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Some state workers cashing in on furlough Fridays

August 3, 2010 9:26:29 PM PDT
A report finds that hundreds of state workers are cashing in on furlough Fridays. Despite the budget crisis, it turns out that some at the top of the state-employee food chain are living high on the hog.

State workers have a lot to protest these days, most want a union contract in place to avoid another wave of three unpaid furloughs days a month set to begin next Friday.

"I'm staying with a friend because I can't afford another house right now; it's been tough for me, very tough," state employee Linda Robinson said.

Some are even angrier about a new report by independent investigative reporting group California Watch that finds hundreds of state managers and other high level workers are actually making more money on some furlough weeks, thanks to a federal law.

The Fair Labor Standards Act mandates that salaried workers be paid hourly when reduced hours like furloughs are in place. So, now they have become eligible for overtime, being paid $1.6 million on overtime all together.

"That's ridiculous; when you're cutting the lower workers and you're giving the managers more money during a furlough time, it seems like you're counter balancing everything that's going on," state employee John Krumm said.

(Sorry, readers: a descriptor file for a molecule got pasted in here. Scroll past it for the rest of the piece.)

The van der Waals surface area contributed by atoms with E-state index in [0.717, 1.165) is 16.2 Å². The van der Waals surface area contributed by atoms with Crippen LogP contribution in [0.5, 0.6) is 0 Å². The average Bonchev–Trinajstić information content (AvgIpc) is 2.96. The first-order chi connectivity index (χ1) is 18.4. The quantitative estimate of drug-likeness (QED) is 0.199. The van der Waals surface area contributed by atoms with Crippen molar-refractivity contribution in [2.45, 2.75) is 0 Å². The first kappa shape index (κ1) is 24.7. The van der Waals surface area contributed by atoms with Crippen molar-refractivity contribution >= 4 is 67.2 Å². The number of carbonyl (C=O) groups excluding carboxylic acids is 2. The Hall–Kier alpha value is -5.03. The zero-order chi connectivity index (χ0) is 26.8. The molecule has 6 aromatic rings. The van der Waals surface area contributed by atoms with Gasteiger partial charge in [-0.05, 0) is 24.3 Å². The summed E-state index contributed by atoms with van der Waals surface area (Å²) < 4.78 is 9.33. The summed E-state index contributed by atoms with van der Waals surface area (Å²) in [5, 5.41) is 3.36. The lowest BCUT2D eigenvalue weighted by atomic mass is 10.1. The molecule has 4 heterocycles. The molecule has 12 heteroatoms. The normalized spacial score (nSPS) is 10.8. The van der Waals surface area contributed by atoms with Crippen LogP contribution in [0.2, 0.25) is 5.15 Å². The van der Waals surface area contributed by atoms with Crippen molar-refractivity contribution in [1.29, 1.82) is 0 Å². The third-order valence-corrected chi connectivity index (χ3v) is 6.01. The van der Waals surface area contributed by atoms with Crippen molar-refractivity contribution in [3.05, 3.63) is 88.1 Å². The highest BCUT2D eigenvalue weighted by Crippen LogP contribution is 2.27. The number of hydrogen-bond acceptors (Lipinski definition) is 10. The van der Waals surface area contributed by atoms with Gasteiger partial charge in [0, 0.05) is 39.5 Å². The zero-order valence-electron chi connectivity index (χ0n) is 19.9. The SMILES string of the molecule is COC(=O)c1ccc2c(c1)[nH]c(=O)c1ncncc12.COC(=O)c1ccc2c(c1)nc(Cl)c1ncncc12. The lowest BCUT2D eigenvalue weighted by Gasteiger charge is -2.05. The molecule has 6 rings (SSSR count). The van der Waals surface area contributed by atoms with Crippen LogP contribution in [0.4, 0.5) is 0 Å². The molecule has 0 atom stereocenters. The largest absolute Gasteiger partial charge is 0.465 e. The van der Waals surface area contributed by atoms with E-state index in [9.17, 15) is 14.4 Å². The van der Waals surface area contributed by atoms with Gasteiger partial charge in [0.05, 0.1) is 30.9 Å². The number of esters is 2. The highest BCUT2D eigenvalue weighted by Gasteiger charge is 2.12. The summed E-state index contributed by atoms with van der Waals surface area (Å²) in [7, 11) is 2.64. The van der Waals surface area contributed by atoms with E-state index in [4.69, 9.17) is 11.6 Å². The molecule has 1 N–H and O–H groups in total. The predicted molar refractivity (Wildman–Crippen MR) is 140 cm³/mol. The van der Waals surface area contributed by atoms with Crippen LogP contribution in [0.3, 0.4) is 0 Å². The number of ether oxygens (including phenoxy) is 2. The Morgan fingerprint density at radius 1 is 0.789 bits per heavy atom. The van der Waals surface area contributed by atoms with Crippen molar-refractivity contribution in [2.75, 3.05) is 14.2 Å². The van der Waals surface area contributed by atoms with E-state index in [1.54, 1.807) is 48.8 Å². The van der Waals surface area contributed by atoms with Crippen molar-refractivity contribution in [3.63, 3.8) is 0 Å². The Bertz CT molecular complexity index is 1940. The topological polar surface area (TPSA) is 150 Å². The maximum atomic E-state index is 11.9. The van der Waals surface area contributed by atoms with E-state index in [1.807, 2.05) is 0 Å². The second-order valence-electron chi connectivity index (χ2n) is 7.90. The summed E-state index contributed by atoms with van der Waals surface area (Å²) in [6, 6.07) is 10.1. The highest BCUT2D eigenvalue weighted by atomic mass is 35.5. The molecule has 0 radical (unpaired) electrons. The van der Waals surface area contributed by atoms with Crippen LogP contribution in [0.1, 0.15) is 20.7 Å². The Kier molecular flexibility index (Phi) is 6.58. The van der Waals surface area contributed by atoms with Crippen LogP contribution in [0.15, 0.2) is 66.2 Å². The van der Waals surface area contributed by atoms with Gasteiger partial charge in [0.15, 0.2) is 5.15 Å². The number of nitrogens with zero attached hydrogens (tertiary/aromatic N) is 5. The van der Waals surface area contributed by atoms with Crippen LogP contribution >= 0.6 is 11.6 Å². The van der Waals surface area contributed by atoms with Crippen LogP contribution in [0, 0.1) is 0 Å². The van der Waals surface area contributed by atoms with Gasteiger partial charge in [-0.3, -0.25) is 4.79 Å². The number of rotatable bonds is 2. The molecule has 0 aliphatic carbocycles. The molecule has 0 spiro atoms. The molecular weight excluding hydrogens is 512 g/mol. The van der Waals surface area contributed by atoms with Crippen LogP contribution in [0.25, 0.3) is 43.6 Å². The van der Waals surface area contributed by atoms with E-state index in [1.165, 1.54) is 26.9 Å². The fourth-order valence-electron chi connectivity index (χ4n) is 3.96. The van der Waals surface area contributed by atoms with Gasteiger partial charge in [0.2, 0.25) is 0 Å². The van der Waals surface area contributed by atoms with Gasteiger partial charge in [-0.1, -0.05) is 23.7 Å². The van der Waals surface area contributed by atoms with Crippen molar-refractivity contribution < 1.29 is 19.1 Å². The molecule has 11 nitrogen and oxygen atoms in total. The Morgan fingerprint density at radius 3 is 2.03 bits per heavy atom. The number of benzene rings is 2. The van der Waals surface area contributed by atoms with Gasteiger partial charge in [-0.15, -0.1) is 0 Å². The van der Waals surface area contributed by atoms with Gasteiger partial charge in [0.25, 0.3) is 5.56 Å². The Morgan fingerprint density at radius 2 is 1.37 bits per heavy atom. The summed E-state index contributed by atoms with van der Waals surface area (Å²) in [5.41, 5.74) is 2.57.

When California Watch crunched the numbers, three departments came out on top with hundreds of thousands of dollars in overtime over 14 months beginning in February 2009:

  • The Employment Development Office spent nearly half a million dollars
  • The Office of the State Information Officer was the next biggest spender with $328,000
  • The CalPERS, the state retirement system, racked up a $187,000 tab

Even though Gov. Arnold Schwarzenegger ordered overtime to be minimized, the state says it cannot be helped in many departments.

"The amount of money spent on overtime is a tiny portion of the overall $2.8 billion in savings," Calif. Department of Personnel Administration spokesperson Lynelle Jolley said.

At the Employment Development Office, the manpower and supervision required to churn out a record $20 billion in unemployment checks last year was unavoidable.

"It was really an overall, high demand, all-hands-on-deck during this recession to make sure we're meeting the needs of our clients," spokesperson Loree Levy said.


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